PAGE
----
On the Verge of a New Water Scarcity - A call for good governance and human ingenuity

Policy Brief English Authors: Anders Berntell, Anders Jägerskog, Håkan Tropp, Jan Lundqvist, Malin Falkenmark, Manfred Matz
Published: June 2007

An unfortunate confusion regarding growing physical water scarcity distorts policy formulation and effective action programmes. The scale and magnitude of the challenge imply that “water scarcity is everybody’s business.” This policy brief offers a set of distinctions and concludes with structured policy suggestions how to cope with and prevent the worsening water scarcity.

Key Lessons learned

When taking concrete policy steps, decision makers should first focus on managing demand – efforts to increase supply should be secondary to that. In this context, policy makers should work to translate the following key recommendations into a clear and culturally applicable legal and administrative framework.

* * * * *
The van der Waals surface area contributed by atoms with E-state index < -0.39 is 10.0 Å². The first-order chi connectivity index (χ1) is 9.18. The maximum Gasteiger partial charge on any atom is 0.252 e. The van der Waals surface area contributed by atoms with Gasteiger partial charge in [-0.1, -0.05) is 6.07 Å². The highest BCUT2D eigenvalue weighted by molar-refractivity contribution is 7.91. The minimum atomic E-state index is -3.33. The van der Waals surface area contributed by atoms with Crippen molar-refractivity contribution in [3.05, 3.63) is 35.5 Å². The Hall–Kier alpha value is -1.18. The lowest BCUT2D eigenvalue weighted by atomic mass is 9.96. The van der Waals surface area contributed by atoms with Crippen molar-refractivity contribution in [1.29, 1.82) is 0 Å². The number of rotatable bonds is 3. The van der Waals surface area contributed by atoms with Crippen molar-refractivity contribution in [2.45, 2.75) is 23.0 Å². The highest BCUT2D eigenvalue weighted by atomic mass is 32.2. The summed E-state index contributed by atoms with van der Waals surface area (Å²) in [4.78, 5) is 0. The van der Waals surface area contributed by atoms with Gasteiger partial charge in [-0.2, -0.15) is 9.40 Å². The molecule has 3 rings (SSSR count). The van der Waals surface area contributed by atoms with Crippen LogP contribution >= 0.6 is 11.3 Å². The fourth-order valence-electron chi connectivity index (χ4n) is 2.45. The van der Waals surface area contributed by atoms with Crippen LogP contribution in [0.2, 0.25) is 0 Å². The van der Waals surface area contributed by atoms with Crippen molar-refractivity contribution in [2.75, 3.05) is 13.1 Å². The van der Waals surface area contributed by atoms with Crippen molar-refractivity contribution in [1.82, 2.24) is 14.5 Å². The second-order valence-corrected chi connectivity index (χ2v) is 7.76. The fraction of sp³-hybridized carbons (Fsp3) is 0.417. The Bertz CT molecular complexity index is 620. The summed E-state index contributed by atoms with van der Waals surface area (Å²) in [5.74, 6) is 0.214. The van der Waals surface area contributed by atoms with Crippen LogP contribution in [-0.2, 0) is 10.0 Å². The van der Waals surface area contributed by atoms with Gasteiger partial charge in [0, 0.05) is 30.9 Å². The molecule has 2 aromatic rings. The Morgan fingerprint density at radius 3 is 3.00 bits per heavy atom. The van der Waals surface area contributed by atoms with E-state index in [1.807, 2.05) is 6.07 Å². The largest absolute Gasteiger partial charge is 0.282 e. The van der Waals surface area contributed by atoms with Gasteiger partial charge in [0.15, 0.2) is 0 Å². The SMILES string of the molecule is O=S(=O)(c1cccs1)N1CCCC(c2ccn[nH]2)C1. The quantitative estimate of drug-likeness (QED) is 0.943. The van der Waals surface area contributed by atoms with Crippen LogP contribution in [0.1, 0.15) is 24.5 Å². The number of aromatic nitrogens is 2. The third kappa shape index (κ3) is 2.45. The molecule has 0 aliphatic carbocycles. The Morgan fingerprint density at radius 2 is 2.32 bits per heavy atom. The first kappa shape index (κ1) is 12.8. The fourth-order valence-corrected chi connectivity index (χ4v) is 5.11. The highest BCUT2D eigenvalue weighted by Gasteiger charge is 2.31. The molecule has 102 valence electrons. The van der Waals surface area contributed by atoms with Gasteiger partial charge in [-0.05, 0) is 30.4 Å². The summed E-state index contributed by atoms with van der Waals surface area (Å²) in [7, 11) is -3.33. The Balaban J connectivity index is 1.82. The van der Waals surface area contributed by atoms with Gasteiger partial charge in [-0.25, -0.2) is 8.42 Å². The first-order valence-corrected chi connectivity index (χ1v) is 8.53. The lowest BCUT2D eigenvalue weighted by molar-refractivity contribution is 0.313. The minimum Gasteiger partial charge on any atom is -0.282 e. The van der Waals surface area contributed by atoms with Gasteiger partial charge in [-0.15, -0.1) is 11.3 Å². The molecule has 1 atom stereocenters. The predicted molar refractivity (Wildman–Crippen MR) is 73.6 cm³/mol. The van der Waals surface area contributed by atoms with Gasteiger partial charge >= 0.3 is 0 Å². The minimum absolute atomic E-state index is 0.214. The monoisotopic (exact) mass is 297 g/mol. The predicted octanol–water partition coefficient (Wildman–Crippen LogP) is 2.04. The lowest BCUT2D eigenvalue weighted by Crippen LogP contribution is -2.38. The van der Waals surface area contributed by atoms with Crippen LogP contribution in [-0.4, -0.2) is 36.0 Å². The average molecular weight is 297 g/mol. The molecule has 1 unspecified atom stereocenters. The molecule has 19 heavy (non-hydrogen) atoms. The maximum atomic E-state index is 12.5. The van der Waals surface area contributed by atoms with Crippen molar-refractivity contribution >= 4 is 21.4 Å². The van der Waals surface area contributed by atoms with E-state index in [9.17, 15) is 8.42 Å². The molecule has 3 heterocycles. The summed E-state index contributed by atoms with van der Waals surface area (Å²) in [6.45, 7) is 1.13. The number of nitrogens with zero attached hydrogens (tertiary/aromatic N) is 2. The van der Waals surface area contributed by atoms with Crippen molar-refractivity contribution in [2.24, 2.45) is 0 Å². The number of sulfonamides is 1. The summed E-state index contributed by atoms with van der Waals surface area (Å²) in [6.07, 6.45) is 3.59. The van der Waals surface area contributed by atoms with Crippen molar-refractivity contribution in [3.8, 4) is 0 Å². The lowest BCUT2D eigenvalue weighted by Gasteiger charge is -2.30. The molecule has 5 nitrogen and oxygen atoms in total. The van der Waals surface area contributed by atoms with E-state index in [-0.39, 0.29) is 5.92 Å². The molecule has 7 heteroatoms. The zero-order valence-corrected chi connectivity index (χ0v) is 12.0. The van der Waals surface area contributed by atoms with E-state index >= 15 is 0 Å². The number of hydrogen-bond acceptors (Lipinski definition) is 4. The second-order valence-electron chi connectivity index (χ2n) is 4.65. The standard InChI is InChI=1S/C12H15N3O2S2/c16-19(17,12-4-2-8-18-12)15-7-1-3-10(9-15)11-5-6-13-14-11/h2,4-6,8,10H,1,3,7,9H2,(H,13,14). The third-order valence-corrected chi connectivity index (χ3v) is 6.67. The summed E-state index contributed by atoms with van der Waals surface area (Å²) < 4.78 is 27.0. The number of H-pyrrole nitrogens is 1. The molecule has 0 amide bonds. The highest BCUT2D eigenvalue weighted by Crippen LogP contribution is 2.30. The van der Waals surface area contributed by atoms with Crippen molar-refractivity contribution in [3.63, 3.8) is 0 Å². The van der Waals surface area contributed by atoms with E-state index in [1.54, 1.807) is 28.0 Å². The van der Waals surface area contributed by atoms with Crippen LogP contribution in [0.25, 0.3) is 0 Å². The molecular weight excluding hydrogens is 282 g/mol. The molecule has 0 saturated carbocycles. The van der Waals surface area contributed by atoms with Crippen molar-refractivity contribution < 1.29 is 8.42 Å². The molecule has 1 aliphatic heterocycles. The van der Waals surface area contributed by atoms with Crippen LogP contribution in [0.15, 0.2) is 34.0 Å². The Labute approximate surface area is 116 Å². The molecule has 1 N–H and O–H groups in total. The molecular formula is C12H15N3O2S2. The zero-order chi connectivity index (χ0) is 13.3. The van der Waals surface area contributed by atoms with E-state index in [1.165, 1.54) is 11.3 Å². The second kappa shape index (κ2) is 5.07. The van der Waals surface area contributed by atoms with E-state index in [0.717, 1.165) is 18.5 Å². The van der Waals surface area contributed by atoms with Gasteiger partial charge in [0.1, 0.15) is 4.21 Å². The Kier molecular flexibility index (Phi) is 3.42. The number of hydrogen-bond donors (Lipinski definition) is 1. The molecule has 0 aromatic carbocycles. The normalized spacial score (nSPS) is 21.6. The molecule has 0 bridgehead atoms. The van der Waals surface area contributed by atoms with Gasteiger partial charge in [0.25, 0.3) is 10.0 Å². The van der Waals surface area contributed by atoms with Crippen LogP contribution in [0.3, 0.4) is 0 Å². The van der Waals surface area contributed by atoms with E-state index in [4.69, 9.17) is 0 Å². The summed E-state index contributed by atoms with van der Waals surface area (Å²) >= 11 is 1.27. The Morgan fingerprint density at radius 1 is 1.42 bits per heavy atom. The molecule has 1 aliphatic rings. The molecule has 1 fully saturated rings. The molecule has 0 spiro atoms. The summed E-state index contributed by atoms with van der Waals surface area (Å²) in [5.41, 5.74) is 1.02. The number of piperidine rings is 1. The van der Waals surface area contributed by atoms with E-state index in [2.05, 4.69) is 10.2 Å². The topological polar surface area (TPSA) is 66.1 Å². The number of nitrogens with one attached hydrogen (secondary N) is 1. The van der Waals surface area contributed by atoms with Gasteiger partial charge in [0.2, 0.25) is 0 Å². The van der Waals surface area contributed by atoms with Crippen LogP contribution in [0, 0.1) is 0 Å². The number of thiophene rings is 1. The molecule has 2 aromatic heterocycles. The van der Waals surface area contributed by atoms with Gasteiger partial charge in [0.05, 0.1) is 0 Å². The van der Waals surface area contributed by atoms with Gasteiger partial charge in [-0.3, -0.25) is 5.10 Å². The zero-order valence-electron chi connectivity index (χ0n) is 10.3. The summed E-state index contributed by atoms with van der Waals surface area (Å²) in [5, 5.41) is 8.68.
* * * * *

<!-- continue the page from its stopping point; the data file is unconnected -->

1. Decrease water losses and increase productivity by changing water use patterns. 

2. Incorporate water into socio-economic national planning. 

3. Identifying the point at which optimum use has been made of available resources and then producing additional water.

For a fuller details of the recommendations, please download the document.


Recommendations for Policy Makers

  • Before attempting to boost water supplies, decision makers should first seek to better manage demand. Ways forward include decreasing losses in water supply and irrigation systems, cutting subsidies to agriculture, and putting in place realistic water-pricing measures.
  • When water scarcity is population-driven and demand management in place, policy decisions on reallocation of water resources need to be taken.
  • Forward planning is essential in areas where water scarcity is caused by seasonal changes and year-to-year variation. This means taking action to store water and food in good years.
  • In arid areas where not enough rain falls, policy should promote efficient farming practices that make the most of all available water.
  • On a global scale, policy decisions which reduce food losses should be taken.
  • Policy makers must ensure that water governance is flexible enough to make the best possible use of all the water resources accessible.
  • Stricter controls need to be put in place to curb water pollution, as this will make more clean water accessible to users.

How to Cite:
Falkenmark, M., A. Berntell, A. Jägerskog, J. Lundqvist, M. Matz and H. Tropp. On the Verge of a New Water Scarcity: A Call for Good Governance and Human Ingenuity. SIWI Policy Brief. SIWI, 2007.